ANZ eyes Asian assets to expand in region

Bank's chief executive is on the acquisition trail, looking to buy assets with strong ties to Asia as lender sees the region as key growth driver

PUBLISHED : Monday, 31 March, 2014, 5:27am
UPDATED : Monday, 31 March, 2014, 8:00am

The Australia and New Zealand Banking Group (ANZ) is looking to buy assets with strong ties to Asia to expand its business on the continent and become a super-regional bank, but its chief executive says the lender will be cautious about acquisitions going forward.

ANZ is the fourth major player in the region after HSBC, Citi and Standard Chartered.

Michael Smith, HSBC's former chief executive in the Asia-Pacific region who got the top job at ANZ in 2007, said they will patiently wait for any Western bank to unload their Asian assets. He believes robust growth in Asia will contribute 25-30 per cent to bank earnings by 2017, from 20 per cent at this time.

"I still believe that a number of them will sell good quality assets," Smith told the South China Morning Post. Asian assets may be the last thing they seek to sell, according to Smith, because the Asian assets will be an important source of revenue for the future. "But they may have no choice, because they have to focus very much on getting their domestic operations [right]."

I still believe that a number of [Western banks] will sell good quality assets
Michael Smith, ANZ chief executive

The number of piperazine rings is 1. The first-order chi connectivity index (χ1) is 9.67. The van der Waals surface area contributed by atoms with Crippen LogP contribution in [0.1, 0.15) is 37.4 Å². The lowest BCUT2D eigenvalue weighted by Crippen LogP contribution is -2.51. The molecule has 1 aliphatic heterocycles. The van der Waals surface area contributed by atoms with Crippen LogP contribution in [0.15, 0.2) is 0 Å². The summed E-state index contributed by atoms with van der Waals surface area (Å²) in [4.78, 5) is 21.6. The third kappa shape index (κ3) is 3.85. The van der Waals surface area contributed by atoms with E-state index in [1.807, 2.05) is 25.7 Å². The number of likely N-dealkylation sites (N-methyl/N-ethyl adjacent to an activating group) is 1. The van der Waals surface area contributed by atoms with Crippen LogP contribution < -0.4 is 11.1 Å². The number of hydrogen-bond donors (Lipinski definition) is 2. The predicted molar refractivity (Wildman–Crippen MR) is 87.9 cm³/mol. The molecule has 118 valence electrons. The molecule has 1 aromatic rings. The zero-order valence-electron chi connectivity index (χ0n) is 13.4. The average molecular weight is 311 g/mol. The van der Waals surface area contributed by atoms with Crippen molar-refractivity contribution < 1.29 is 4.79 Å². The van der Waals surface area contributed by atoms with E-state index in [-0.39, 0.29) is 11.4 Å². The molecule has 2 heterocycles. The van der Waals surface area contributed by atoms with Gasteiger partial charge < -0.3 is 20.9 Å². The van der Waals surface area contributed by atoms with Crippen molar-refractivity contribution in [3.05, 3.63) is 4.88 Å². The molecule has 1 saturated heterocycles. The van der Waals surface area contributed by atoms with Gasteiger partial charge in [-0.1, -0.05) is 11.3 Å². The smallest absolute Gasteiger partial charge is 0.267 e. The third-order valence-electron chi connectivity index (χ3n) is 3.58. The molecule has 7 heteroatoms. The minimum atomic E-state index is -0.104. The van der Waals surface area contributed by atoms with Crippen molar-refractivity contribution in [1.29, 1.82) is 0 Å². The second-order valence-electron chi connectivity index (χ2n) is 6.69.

The Asian financial system could be larger than the US and Europe combined by 2030 based on continuing reform and deregulation in the region, a recent research report from the bank said. Smith said they expected organic business growth in the region but would be watchful if Western owners are keen to cash in.

The latest sale of Asian assets came from Societe Generale, France's second-largest bank, which sold its private banking arm in Singapore and Hong Kong to DBS for US$220 million this month. That followed the decision by Bank of America to sell its Asia and non-US private banking business to Julius Baer for 860 million Swiss francs (HK$7.55 billion) last year and the Dutch ING Group handing over its Asian private banking operations to Singapore's Oversea-Chinese Banking Corp for US$1.5 billion in 2009.

Smith said ANZ had evaluated the assets from Societe Generale but thought they would not work for the bank due to their "European-centric" client base.

"That really doesn't play to our strengths," he said.

At this time, ANZ is seeking to sell its holdings in ANZ Royal Bank in Cambodia, a joint venture with the Royal Group of Companies. This follows the sale of its stake in Vietnam's Sacombank last year. ANZ said it would strengthen its footprint in Thailand and Myanmar where it only has representative offices.

ANZ is looking closely at China's reforms of its financial markets, including the opening up of the banking sector and deregulation of interest rates.

ANZ has eight outlets on the mainland and received approval to set up a sub-branch in the Shanghai free-trade zone. It holds a 20 per cent of stake in Shanghai Rural Commercial Bank and 17.6 per cent in the Bank of Tianjin. The bank wants to grow on the mainland, in terms of both branches and staff numbers, but no figures were available.

The 42 locally-incorporated foreign banks on the mainland only have 1.82 per cent of total assets in the sector as of the end of 2012, according to EY's report in January. The Big Four state-owned banks held more than 40 per cent.

"Major Chinese banks have maximum advantage in the highly-regulated market," said Smith.

"As de-regulation takes place, that advantage [of major players] will be diluted a little bit, because we will be able to compete on equal terms. That will benefit us."